Look for any problem areas, too. Just as you might find chipped paint or torn upholstery during spring cleaning, this process can also reveal issues with your existing content, such as the following:

  • Duplicate content: Google punishes duplicate content because the search engine doesn’t want to serve up identical information when a user conducts a search. Find any duplications and remove them from your website.
  • Missing content: If you’ve moved content to another page on your website, you’ll lose the inbound links and search engine ranking. Create 301 redirects so both consumers and search engines can find the missing content.
  • Weak content: You might have created content in the past that no longer applies to your audience or that seems weak when compared to newer content. Consider refreshing or expanding it to make it more useful.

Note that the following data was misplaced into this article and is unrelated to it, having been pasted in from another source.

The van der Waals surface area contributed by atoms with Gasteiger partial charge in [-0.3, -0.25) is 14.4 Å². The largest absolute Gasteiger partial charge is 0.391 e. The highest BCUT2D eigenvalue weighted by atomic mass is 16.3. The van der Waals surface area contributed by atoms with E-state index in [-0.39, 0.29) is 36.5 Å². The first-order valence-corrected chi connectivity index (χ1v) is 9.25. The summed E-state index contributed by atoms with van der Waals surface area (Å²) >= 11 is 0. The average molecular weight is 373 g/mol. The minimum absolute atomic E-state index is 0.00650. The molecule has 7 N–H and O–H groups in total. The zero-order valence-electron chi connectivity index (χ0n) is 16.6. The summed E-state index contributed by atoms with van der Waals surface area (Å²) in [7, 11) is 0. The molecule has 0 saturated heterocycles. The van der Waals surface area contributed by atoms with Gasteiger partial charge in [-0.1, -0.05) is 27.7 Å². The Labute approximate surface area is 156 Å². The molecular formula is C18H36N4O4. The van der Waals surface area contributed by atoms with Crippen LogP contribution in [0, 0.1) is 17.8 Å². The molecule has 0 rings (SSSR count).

Now that you’re starting with a strong slate, you can move on to more detailed cleaning.

Clear the Dust Bunnies

People change their email addresses and unsubscribe from email lists all the time. To avoid getting into trouble with your email host, clean your database at least once a year. Scrub out any emails marked “undelivered” or that belong to people who have unsubscribed.

Additionally, make sure your leads get the right emails. You might have a database for consumers at various stages in the sales funnel, so assign each lead to the correct list. To keep your email list cleaner from now on, focus on narrowing instead of expanding your list. In other words, don’t try to attract anyone who might express a vague interest in your company. Seek email addresses from people who represent strong leads.